The world found this out during the pandemic, which married a self-induced economic shock to a life-threatening health crisis, and politicians are still reeling from the very visible proof of national weaknesses. While the EU has proposed insourcing policies that make the specific problems that occurred this time around far less likely to occur in the future, it cannot address the underlying issue because of the costs it would entail and the influence groups arrayed against it. Faced with moralistic cries against not closing up to the world, which also accompanied the beginning of the pandemic and aggravated the spread of the novel coronavirus, Western countries are currently content to carve out exemptions from the all-consuming grasp of globalization on national security grounds, whether in health products or in vital dual-use electronics. Their current performance is not significant, and the battle seems more like a rear-guard action, rather then the offensive against globalization which ideologues and states like China, which is directly affected by any potential downturn in the globalization trend, see behind every policy paper and political declaration. The EU itself spent much of the pandemic negotiated ways to increase the mutual dependencies with countries such as China and other potential partners for cross-border investment and free trade.
Lessons from the Suez Canal incident
We can extract numerous insights from what happened in the Suez Canal. These are just some of the most salient not only from a security standpoint, but also from the perspective of public policy.
Globalization has also created hyper-globalized entities that could not exist in their current shape except in the most open environment possible. These entities are both efficient and fragile, which, should anyone factor in these risks of expected disruption into the efficiency calculus, would result in much lower efficiencies. They are also a ready-made lobby group in favor of greater globalization. The ship responsible for the Suez Canal blockage is a case in point: built by a Japanese shipyard, owned by a Japanese shipwright, leased to a Taiwanese company with German owners and with an Indian crew. All that is left is to find out that the capital for its operation came from New York from Middle Eastern Sovereign Wealth Funds and the global village is complete.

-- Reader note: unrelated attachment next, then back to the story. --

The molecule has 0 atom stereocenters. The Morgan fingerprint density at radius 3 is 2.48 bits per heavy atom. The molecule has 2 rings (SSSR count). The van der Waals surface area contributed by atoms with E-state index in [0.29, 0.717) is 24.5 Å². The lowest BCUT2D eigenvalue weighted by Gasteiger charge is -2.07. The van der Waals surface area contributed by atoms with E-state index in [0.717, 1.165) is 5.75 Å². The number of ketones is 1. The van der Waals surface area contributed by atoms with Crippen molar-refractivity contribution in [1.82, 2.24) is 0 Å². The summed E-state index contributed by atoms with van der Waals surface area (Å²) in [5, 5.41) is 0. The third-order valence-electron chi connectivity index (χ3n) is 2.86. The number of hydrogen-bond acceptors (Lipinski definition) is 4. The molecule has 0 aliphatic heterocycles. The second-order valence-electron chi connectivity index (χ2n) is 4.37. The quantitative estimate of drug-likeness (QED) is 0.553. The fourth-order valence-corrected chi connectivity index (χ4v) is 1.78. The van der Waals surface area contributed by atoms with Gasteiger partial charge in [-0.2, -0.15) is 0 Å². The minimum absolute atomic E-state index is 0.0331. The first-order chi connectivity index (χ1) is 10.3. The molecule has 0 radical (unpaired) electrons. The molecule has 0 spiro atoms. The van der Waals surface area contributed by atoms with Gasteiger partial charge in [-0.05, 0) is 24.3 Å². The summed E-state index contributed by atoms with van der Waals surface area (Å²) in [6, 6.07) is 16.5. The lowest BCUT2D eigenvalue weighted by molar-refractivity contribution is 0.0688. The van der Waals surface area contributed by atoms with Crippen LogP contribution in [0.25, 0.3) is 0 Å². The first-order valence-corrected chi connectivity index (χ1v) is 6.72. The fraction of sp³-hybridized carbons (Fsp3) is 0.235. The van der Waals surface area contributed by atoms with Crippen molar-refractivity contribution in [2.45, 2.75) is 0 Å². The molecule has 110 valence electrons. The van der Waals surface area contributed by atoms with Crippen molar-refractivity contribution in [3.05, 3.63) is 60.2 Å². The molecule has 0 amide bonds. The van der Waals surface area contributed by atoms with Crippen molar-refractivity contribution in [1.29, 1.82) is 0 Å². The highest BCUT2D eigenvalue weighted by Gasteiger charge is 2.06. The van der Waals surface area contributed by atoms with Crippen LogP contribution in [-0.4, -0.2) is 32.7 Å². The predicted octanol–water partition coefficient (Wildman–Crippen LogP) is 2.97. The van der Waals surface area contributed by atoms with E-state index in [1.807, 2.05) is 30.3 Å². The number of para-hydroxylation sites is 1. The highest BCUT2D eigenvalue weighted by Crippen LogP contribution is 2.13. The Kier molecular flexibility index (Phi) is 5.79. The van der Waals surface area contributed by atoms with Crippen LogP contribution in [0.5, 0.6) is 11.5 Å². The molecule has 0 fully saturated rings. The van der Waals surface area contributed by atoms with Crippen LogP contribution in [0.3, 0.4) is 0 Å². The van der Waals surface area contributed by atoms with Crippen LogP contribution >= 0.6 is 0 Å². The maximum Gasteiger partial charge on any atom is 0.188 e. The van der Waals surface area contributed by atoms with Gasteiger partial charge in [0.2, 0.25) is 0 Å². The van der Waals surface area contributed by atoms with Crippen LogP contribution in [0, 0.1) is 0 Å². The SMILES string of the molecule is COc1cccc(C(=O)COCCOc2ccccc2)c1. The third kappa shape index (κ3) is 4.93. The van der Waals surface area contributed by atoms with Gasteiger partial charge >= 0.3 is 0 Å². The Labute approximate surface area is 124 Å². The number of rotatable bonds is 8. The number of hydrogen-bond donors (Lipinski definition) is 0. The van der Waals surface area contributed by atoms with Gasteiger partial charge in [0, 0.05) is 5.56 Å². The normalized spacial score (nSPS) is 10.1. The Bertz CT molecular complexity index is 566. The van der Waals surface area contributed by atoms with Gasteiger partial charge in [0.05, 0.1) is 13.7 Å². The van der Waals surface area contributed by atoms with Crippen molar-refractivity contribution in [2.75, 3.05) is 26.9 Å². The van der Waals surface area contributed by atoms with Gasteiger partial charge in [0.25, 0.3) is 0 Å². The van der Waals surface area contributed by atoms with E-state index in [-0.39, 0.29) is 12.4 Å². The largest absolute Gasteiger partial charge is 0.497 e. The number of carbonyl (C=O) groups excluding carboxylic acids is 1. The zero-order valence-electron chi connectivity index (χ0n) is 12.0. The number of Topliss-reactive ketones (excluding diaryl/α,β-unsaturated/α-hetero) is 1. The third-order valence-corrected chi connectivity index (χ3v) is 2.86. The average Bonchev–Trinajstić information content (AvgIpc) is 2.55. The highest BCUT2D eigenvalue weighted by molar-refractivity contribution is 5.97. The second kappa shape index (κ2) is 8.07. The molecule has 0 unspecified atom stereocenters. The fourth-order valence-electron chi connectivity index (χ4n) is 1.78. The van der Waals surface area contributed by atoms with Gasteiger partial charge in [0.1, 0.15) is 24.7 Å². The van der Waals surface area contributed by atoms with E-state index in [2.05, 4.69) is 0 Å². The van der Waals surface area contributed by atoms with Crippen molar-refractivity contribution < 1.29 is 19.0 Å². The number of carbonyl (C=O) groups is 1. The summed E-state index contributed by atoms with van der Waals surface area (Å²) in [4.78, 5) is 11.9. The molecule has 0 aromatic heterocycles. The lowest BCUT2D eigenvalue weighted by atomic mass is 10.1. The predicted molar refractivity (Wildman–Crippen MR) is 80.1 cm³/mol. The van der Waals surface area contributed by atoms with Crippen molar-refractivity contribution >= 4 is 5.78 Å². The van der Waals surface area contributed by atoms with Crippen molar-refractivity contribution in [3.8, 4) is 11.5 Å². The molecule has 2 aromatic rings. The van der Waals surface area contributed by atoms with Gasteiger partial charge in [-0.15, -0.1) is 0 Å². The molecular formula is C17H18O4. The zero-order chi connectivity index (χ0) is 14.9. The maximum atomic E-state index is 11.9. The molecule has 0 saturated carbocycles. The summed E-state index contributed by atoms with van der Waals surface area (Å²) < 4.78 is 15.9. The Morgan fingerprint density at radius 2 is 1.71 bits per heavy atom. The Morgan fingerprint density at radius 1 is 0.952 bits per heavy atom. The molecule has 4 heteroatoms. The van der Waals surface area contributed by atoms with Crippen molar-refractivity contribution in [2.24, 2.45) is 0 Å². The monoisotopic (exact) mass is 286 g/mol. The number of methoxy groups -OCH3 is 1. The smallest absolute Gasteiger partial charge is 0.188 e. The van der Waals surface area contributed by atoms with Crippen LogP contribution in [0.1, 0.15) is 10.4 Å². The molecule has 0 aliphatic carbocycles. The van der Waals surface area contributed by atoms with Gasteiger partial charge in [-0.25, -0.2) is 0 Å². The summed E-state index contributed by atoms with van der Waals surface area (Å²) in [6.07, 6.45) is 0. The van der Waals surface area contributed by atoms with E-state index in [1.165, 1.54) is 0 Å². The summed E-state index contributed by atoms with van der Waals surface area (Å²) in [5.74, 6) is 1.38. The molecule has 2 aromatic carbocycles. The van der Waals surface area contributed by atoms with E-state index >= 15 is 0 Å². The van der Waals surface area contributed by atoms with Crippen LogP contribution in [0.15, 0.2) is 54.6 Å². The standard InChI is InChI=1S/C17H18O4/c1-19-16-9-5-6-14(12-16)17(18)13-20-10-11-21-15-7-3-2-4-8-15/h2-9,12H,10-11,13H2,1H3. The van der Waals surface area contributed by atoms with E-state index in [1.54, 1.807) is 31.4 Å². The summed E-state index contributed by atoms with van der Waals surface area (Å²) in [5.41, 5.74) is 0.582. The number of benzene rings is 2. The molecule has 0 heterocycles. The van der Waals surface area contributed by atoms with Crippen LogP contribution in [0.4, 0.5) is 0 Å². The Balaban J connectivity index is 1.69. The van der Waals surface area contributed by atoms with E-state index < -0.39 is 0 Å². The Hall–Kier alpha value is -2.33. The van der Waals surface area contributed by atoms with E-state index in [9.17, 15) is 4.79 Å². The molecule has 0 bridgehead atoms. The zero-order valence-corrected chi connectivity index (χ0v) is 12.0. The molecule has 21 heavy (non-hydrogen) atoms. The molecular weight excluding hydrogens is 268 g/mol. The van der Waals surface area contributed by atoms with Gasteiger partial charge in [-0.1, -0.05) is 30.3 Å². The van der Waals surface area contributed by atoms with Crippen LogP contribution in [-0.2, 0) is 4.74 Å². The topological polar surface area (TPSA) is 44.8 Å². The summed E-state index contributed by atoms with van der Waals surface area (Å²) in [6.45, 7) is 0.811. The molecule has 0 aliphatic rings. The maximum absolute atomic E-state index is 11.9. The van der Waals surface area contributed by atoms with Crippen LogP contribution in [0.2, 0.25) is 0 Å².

There are three types of bottlenecks hampering global transport chains. The first are geographic, like the Straits of Malacca. The second are infrastructural, like multimodal node capacity to unload and offload goods, to pass them through customs while maintaining safety, etc. The third are a mix of the two, such as the Panama Canal, the Suez Canal and the proposed Thai Canal, which take advantage of geography to place man-made infrastructure that facilitates the flow of goods. Without the Suez Canal, ships would have to either round the Cape of Good Hope, which many of the largest actually do, or their goods would have to be transported overland, at far greater cost.
The problem is that the Suez Canal was built in the 19th century and has seen only partial upgrades since then. The largest upgrade is now underway. This means that the infrastructure itself is exploited to its maximum safe capacity and beyond, in order to maximize the economic gain it produces. The growth in trade far outstrips the growth in trade infrastructure, as the latter takes decades to build and recoup costs, while the former may result from global market processes. This means that there is a tendency to overexploit infrastructure that may lead to incidents like the one in the Suez Canal and many others that we never hear about.
There is a visibility problem